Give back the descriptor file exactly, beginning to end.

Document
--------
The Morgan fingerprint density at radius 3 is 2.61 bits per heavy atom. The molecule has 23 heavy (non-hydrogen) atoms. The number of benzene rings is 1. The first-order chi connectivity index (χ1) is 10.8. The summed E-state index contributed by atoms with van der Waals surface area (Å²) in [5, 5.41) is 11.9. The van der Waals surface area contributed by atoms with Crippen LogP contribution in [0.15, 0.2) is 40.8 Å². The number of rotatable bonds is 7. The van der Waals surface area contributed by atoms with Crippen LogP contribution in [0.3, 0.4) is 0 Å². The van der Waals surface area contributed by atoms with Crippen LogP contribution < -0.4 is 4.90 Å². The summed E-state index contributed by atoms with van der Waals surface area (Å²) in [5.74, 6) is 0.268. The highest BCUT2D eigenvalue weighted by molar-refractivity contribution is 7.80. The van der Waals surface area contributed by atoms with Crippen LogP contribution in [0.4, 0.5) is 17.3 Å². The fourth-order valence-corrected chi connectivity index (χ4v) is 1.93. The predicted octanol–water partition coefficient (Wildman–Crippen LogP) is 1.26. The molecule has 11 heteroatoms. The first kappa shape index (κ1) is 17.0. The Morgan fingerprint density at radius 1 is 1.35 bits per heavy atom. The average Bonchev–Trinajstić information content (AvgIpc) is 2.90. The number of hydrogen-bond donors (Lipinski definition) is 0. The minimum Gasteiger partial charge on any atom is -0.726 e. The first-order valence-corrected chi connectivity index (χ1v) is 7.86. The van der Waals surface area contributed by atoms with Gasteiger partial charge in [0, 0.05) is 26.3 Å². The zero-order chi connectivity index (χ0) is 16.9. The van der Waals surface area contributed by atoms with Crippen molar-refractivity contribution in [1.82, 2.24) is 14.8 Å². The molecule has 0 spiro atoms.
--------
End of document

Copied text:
The Morgan fingerprint density at radius 3 is 2.61 bits per heavy atom. The molecule has 23 heavy (non-hydrogen) atoms. The number of benzene rings is 1. The first-order chi connectivity index (χ1) is 10.8. The summed E-state index contributed by atoms with van der Waals surface area (Å²) in [5, 5.41) is 11.9. The van der Waals surface area contributed by atoms with Crippen LogP contribution in [0.15, 0.2) is 40.8 Å². The number of rotatable bonds is 7. The van der Waals surface area contributed by atoms with Crippen LogP contribution in [0.3, 0.4) is 0 Å². The van der Waals surface area contributed by atoms with Crippen LogP contribution < -0.4 is 4.90 Å². The summed E-state index contributed by atoms with van der Waals surface area (Å²) in [5.74, 6) is 0.268. The highest BCUT2D eigenvalue weighted by molar-refractivity contribution is 7.80. The van der Waals surface area contributed by atoms with Crippen LogP contribution in [0.4, 0.5) is 17.3 Å². The fourth-order valence-corrected chi connectivity index (χ4v) is 1.93. The predicted octanol–water partition coefficient (Wildman–Crippen LogP) is 1.26. The molecule has 11 heteroatoms. The first kappa shape index (κ1) is 17.0. The Morgan fingerprint density at radius 1 is 1.35 bits per heavy atom. The average Bonchev–Trinajstić information content (AvgIpc) is 2.90. The number of hydrogen-bond donors (Lipinski definition) is 0. The minimum Gasteiger partial charge on any atom is -0.726 e. The first-order valence-corrected chi connectivity index (χ1v) is 7.86. The van der Waals surface area contributed by atoms with Gasteiger partial charge in [0, 0.05) is 26.3 Å². The zero-order chi connectivity index (χ0) is 16.9. The van der Waals surface area contributed by atoms with Crippen molar-refractivity contribution in [1.82, 2.24) is 14.8 Å². The molecule has 0 spiro atoms.